Beginning with the letter ‘K’ was not entirely arbitrary as our client’s family name begins with the letter, and we had tried exploring writing and letters before, and also the space between letters as negative objects.
We decided to use the Kmart ‘K’ for our K, now making it the size of a house. Eventually by cutting the K in half across the middle and rotating the two pieces, the house began to emerge as a composition suspended along the maximum building height envelope to achieve the best sea views. Under this we projected its shadow to form the ground level accommodation including the entry and space for two cars.
From the start we wanted to paint the entire house red but due to council regulations and our client’s wishes we made it grey instead and are probably glad we did.
Cladding both ‘K’ and shadow in the same timber paneling allowed the house to achieve a single dynamic as if inspired more by ships than signage, more like a rather racy ark than the sign and its shadow.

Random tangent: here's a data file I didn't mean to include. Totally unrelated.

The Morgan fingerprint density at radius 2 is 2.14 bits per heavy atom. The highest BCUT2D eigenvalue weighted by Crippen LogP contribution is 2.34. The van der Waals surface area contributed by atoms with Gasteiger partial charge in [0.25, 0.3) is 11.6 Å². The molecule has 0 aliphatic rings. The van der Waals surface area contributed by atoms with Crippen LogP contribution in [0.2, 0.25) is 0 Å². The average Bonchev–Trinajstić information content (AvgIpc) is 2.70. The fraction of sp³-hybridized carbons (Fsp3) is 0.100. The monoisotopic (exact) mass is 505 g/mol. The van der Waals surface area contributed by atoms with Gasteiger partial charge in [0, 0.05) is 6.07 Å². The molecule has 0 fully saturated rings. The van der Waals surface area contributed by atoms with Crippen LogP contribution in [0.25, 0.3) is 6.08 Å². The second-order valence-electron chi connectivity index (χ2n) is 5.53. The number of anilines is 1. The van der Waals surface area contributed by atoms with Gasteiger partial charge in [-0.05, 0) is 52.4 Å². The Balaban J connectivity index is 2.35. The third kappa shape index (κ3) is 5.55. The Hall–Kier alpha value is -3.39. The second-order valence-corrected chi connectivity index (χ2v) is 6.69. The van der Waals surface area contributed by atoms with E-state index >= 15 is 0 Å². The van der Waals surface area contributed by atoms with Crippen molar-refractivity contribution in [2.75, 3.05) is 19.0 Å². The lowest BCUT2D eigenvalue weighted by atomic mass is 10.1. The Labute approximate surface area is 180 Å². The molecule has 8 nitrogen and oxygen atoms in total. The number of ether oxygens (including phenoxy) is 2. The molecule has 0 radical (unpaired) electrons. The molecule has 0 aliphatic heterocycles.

As a plan the house is simple with the ground floor cut into the sloping site and entered directly off the car park with mudroom and storage, two bedrooms, bathrooms and home cinema, then up to the long Living, Dining and Kitchen, all facing north and open each end, east to the sea and west to the garden.
The main bedroom and another bedroom form the other half of the house at this level, with a spiral stair to the library above.
This is a shiplap weatherboard house in the tradition of the seaside shack. It has bold and legible forms and an easy livability that belies its extreme derivation in the shape of that K.